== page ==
The Traumatic Bond Of Adopted Children
The Duckling Experiment
Scientists created a robotic mother duck and took the ducklings away from their mother, and forced the motherless to accept the conditioning to the mechanical adoptive duck mother.
The control group was a biological mother duck and her ducklings. The mechanical mother frequently pecked the babies which resulted in the pain stimuli effect. What the study found was the mechanical mother's babies followed more closely and uniform than the biological group, where the bio group followed less closely and explored their environment more. This experiment was replicated several times with the same result.
The dynamics of birth abandonment trauma, traumatized infants from separation from biological mothers resulting in deep physical and psychological trauma and the population of adopted children can be applied to Trauma Bonding. Citing Stockholm syndrome, cognitive dissonance and the forced allegiance to the trauma bond of being adopted. All are outside of the perpetrated child abuse by adoptive parents or nurturing adoptive parents. The trauma bond is a real response to fear and pain conditioning in children.
A traumatic bond is created when pain is inflicted into the attachment. This bond is stronger (just like epoxy glue is stronger than rubber cement) than a non-traumatic bond. The more traumatic the bond, the harder to get out.
There are examples of this everywhere in nature and science. Researches found that when training a duck to “imprint” them, when they accidentally “stepped on the duck’s toe,” the duck imprinted them more than before. Science has conducted myriad experiments that demonstrate the power of “pain” to strengthen the bond. It’s the principle fraternities use in hazing where they humiliate or hurt their pledges to instill greater loyalty in them.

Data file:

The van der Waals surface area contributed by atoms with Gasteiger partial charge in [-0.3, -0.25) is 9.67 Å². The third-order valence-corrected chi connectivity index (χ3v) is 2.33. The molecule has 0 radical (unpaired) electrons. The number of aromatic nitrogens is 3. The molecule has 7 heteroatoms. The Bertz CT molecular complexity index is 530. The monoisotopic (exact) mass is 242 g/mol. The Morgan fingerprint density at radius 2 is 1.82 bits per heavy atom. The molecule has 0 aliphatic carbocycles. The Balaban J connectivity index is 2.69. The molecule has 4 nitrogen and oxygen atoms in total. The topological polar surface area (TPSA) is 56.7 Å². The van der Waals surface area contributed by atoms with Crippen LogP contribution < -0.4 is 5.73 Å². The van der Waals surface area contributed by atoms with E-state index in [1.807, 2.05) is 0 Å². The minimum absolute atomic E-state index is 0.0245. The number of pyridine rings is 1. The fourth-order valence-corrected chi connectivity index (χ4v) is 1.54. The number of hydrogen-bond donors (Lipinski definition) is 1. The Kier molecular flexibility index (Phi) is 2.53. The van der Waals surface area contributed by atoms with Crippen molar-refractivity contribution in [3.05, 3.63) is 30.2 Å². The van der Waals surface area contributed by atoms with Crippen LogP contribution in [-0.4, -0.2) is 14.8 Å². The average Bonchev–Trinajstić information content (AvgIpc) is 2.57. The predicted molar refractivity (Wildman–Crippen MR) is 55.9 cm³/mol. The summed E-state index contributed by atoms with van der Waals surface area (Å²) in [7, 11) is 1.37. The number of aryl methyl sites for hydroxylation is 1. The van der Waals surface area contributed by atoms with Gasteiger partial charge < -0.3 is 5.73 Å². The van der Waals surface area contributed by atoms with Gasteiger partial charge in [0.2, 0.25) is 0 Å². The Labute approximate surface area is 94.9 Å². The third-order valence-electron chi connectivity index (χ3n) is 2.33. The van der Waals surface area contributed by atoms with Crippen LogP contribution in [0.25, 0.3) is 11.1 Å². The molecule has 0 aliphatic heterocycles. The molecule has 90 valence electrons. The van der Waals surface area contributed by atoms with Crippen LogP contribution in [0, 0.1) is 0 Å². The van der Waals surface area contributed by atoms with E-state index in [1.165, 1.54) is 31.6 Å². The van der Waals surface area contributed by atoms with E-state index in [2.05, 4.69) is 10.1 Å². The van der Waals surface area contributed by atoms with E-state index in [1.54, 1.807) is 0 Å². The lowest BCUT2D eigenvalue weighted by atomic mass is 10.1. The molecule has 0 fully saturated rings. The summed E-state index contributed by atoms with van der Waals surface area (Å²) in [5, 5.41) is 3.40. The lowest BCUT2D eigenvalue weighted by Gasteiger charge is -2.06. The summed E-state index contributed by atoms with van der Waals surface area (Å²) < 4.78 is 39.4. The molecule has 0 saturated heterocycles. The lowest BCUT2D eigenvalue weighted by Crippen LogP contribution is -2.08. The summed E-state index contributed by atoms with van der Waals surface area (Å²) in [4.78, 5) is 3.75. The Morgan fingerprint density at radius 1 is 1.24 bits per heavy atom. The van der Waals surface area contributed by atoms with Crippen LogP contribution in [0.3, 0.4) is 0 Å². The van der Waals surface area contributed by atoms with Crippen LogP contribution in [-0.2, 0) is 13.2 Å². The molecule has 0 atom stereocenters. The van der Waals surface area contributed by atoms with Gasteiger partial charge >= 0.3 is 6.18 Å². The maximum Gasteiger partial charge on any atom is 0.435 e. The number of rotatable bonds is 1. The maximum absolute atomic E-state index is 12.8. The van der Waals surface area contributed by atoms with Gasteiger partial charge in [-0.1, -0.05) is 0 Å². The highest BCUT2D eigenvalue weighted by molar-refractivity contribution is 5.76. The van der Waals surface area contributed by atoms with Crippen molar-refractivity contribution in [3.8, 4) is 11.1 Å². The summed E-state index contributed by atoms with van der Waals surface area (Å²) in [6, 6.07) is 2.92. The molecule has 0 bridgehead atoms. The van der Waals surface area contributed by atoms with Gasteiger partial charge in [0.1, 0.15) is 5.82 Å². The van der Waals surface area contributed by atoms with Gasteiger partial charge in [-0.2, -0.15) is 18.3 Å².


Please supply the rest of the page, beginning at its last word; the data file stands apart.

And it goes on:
But there is still another factor which really cements people to the abuser. They get hooked by the “intermittent reinforcement.” The abuser, every once in a while, will give them what they need, i.e. “a pat on the arm” or saying “love you” or “bringing home a paycheck.” It’s intermittent.
If you ever studied classical conditioning (Pavlov’s dog and all of that), you may remember that if you want to “train” a rat to respond a certain way, rather than giving a steady reward (i.e. sugar pellet), give it only intermittently. Intermittent reinforcement is more powerful than steady reinforcement.
This explains the paradox of relationships. If your partner mistreats you in all kinds of emotional or physical ways, you run the risk of getting deeply hooked in.
You’d think it would work the other way – that if your partner made you feel secure, safe, and comfortable, you’d have a hard time leaving. But the irony is that many people feel freer to leave someone who has made them feel secure. Ever hear “nice guys finish last?”
But if they are made to feel chronically insecure, heart-sick, anxious, or hurt, they can get caught up in the drama of the abuse and locked into the dynamics of the relationship– especially if every once in a while, their partner gives them a little crumb of love — intermittent reinforcement.
If you are in a traumatic bond, you not only suffer from your partner’s criticism, blame, betrayal, unreliability, or neglect, but you suffer from beating yourself up for allowing it to happen.